Battle of Tannenberg

Aug 26, 1914 - Aug 30, 1914

The Battle of Tannenberg, also known as the Second Battle of Tannenberg, was fought between Russia and Germany between 26 and 30 August 1914, the first month of World War I. The battle resulted in the almost complete destruction of the Russian Second Army and the suicide of its commanding general, Alexander Samsonov. A series of follow-up battles destroyed most of the First Army as well and kept the Russians off balance until the spring of 1915. The battle is particularly notable for fast rail movements by the Germans, enabling them to concentrate against each of the two Russian armies in turn, and also for the failure of the Russians to encode their radio messages. It brought considerable prestige to Field Marshal Paul von Hindenburg and his rising staff-officer Erich Ludendorff, but brought about the failure of the Germans to achieve a quick victory in the war, per the Schlieffen Plan.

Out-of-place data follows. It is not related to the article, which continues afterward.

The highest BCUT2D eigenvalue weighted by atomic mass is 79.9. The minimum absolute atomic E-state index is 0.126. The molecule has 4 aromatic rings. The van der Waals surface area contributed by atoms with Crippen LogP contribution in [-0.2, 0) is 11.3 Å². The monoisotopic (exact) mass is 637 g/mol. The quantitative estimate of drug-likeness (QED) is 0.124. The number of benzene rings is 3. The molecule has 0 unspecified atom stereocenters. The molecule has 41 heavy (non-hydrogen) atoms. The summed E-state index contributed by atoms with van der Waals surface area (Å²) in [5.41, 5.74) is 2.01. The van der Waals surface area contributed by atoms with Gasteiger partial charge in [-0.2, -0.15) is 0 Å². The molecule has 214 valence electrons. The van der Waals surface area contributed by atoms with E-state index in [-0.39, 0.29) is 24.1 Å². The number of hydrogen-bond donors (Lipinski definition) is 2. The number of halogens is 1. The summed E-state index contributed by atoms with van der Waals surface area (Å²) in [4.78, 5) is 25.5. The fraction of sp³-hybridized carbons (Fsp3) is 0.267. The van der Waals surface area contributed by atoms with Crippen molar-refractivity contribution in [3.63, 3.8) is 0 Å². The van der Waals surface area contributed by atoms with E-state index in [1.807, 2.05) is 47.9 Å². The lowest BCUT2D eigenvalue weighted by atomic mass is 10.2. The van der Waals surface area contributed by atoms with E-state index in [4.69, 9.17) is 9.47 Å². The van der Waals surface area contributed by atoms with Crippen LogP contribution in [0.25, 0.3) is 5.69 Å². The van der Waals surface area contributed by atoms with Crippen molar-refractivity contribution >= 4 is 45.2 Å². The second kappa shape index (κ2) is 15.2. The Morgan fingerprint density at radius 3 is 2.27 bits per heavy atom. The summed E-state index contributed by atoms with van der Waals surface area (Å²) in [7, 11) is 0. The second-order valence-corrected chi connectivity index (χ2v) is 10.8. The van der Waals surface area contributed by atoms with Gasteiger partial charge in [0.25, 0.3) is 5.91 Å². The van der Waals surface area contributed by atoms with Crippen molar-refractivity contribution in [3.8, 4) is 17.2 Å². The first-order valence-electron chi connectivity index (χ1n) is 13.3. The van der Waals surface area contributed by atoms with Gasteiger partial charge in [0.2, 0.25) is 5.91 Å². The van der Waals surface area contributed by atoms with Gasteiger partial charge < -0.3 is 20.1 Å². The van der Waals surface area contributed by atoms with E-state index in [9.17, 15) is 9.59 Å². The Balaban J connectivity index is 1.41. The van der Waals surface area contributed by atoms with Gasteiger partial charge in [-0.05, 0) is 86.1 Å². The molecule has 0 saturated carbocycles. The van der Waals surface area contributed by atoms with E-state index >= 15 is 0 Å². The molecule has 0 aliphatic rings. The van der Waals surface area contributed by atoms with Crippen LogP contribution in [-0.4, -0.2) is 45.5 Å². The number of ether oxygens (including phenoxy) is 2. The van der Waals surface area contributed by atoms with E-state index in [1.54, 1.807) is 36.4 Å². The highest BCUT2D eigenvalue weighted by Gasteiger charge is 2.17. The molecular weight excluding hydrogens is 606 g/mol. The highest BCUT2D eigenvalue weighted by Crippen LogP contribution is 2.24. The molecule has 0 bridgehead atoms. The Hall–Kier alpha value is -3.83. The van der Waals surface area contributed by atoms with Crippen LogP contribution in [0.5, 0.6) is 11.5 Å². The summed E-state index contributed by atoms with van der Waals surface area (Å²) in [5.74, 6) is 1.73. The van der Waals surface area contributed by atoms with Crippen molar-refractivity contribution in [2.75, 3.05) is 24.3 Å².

Although the battle actually took place near Allenstein, Hindenburg named it after Tannenberg, 30 km to the west, in order to avenge the Teutonic Knights' defeat at the First Battle of Tannenberg 500 years earlier.
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